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Study: Gas retailers not to blame for price spike

BOISE – Gas retailers in Idaho did not charge consumers “exorbitant or excessive prices” and did nothing illegal when gas prices jumped 40 cents a gallon in September 2005, the state’s attorney general said.

The price increases were the result of Hurricane Katrina, which came ashore in late August, Lawrence Wasden said in a report released Friday.

In the aftermath of the hurricane, some 95 percent of the Gulf of Mexico’s oil output was out of service, according to the U.S. Minerals Management Service.

Key refineries and pipelines were knocked out of service, reducing fuel shipments to retailers.

“Hurricane Katrina’s impact on the Gulf Coast region’s petroleum infrastructure had a ripple effect on wholesale and retail prices throughout the country, including Idaho,” according to the report that followed a yearlong investigation.

Gas prices in August 2005 averaged $2.45 per gallon in the nation and $2.47 in Idaho, the Idaho Statesman reported.

After the hurricane, the nation’s gas prices in September averaged $2.86 per gallon. Idaho’s were $2.87.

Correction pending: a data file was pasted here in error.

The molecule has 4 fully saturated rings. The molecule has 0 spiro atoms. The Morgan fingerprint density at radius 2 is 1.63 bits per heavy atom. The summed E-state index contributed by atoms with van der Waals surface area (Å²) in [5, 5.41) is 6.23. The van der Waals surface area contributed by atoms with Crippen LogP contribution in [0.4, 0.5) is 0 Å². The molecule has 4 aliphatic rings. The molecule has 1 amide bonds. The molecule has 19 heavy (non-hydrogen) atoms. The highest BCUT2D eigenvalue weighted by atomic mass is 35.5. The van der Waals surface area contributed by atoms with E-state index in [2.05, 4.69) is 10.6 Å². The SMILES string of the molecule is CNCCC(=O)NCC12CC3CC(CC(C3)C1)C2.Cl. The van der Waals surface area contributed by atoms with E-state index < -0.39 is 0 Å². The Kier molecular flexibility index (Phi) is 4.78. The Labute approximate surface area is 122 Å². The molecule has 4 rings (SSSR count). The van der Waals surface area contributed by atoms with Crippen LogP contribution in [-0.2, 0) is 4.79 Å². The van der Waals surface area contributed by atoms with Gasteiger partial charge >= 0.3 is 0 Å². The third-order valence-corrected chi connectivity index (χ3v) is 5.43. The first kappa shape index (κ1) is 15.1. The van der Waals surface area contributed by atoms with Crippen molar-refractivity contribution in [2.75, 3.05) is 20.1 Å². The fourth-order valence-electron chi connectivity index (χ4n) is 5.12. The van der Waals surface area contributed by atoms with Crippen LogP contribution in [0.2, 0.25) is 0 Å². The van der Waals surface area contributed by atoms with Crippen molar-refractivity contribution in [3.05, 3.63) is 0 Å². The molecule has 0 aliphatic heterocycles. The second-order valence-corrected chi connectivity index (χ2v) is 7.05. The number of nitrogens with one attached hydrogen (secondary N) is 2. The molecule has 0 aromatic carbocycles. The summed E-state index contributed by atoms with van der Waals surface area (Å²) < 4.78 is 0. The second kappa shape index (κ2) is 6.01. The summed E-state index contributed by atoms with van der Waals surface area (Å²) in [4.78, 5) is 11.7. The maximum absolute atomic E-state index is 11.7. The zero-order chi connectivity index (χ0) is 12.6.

In examining the reasons behind the price spike, investigators looked at average gross profit from gasoline retailers on both a quarterly and yearly basis, and concluded that “average weekly profit margins for gas retailers in the Boise and Pocatello markets during the last quarter of 2005 were not attributable to anticompetitive behavior or price manipulation by retailers.”

The report found that the amount gas retailers were charging in Southern Idaho was within reason when compared to prices charged nationally and in the region.

Wasden said the report did not investigate refiners or wholesalers, which he said is prohibited by state law.


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